Debo Moses was fifty-four years old and lived with his eighty-six year old mother Myrvis.  He never married, nor even cared about girls as far as anyone ever knew. But, he was a good man and took extra good care of his poor widowed mother.  Thanks to hard work and careful stewardship, Debo was also loaded. You couldn’t tell by looking at him though. He was always dressed in patched jeans, a faded flannel shirt with frayed cuffs and an old pair of scuffed work boots that had belonged to his dearly departed daddy, Suell.  Still, he was clean, never smelled bad and wore a neat short haircut which was always meticulously combed to one side.  

Debo’s one big splurge in life was a modest little motor home he bought from a former school mate who ran the R.V. Park on the outskirt of town.  He purchased it in anticipation of taking his sweet little mama on a once in a lifetime cross country trip through Kansas and up into the Dakotas to see Mt. Rushmore, Yellow Stone and other points of interest.  For weeks they planned, mapped, bought up provisions and prepared for the trip that would take nearly a month to complete. It was unclear who was more excited, Debo or Myrvis, since neither had even been outside the state of Arkansas their entire lives. The big day came and they headed out.  Myrvis sat beside Debo taking in all the sights with glee. They stopped from time to time for Myrvis to fix root beer and baloney sandwiches and to take pictures. The two had never had such a grand adventure.  

One day, going across a particularly boring stretch of road, Debo found himself nodding off. He had wanted to make it to a certain destination before dark but if he stopped to nap they would never make it.  So, considering the road was totally straight for the next 100 miles, the motor home had an automatic transmission and they had met barely 15 cars in the last 7 hours, he felt confident that Myrvis could drive long enough for him to catch forty winks.

Happy to oblige, Myrvis climbed behind the wheel. Debo showed her where the seat control, windshield washer, and air conditioner controls were then went back to the couch and stretched out.  He slept like a baby until he was violently thrown to the floor and awaken by a THUMP! THUMP! THUMP! and a terrible vibration as the motor home swayed back and forth erratically. He pulled himself up to the window and discovered the motor home at least two miles off the highway out in the middle of the prairie. They were bumping over weeds, small bushes and rocks. He staggered to the front of the rocking motor home where the normally easy going Myrvis was raving like a wild hyena. She had her arm out the window wildly waving her middle finger and was screaming words into the rear view mirror that Debo had no idea his sweet little Christian mama even knew. “You sorry. Low down……!” she was screaming.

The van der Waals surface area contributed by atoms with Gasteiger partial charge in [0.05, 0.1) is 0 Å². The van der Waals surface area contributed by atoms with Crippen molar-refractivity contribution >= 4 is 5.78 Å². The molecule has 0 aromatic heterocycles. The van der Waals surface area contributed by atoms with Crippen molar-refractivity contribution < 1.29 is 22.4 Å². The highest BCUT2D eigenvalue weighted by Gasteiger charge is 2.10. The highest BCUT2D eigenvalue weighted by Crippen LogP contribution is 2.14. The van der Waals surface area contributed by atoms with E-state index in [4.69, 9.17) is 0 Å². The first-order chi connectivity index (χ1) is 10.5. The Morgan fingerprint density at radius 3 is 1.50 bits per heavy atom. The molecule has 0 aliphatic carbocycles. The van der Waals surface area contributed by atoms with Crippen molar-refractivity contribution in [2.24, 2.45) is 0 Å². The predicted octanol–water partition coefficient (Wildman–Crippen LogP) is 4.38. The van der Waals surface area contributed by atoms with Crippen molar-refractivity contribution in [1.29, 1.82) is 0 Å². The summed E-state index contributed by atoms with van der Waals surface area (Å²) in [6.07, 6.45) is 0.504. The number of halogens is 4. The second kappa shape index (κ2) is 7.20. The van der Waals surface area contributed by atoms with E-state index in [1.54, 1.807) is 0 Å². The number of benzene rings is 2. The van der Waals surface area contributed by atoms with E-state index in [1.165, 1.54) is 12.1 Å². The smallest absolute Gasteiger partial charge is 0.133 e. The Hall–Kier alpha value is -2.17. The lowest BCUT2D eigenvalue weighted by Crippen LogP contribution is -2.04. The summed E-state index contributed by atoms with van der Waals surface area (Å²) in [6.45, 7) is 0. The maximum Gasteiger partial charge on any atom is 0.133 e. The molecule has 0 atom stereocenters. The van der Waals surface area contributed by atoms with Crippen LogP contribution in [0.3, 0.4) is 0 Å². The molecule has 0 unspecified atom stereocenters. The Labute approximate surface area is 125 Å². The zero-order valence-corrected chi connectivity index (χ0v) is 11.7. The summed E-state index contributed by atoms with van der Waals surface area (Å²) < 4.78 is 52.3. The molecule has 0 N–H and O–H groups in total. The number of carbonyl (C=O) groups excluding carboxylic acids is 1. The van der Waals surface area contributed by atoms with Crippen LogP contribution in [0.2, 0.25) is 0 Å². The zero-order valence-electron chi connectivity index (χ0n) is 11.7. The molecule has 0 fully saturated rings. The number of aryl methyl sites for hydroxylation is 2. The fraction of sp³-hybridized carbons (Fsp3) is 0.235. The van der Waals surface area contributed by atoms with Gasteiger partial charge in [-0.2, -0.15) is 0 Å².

“MOTHER! WHAT ARE YOU DOING?!  WHERE ARE YOU GOING?” Debo screamed as he steadied himself by holding on to the back of her seat.

“That sorry, no good, piece of garbage has been on my tail ever since I got behind the wheel!  I slow down, he slows down. I speed up, he speeds up. I pull over and he pulls over. I can’t shake him and it is getting on my last flippin’ nerve!”  She rammed her arm out the window one more time and cussed like a sailor.

“MOTHER! STOP!…..” The words had no sooner left his mouth than the motor home bottomed out in a gulley and just kind of stuck there rocking front to back and creaking as if it might break in two.  Debo picked himself up and moved over to where his mother was still looking out the rear view mirror screaming, “THERE YOU GO YOU SORRY PIECE OF WHALE CRAP! HOW’D DO LIKE THAT? I’LL TEACH YOU TO TAILGATE ME!!!”

“Mother,” Debo whispered patiently, “That’s OUR car.  It is on a tow bar attached to the back of our motor home. I brought it so we could take little side trips along the way.”  Myrvis blinked several times, looked out the mirror once more and without another word got up, went back to the kitchen and made them a couple of baloney sandwiches. No easy task considering the kitchen was leaning at a forty-five degree angle.  Myrvis and Debo ate their sandwiches in silence. Debo never mentioned the incident again…after what he had just witnessed he just somehow knew better.

Jana Barrett is the mayor of Altamont, Tennessee, a small town in the Appalachian foothills.  She is an elementary art teacher, business owner, (*) and author. Her work has been published in Reader’s Digest, Chicken Soup for the Mother’s Soul and Stories for the Family’s Heart.   She has authored three books of humorous essays, three children’s books and a book of poetry.  All are available on amazon.com.

When In St. Louis Get Your Kicks On Route 66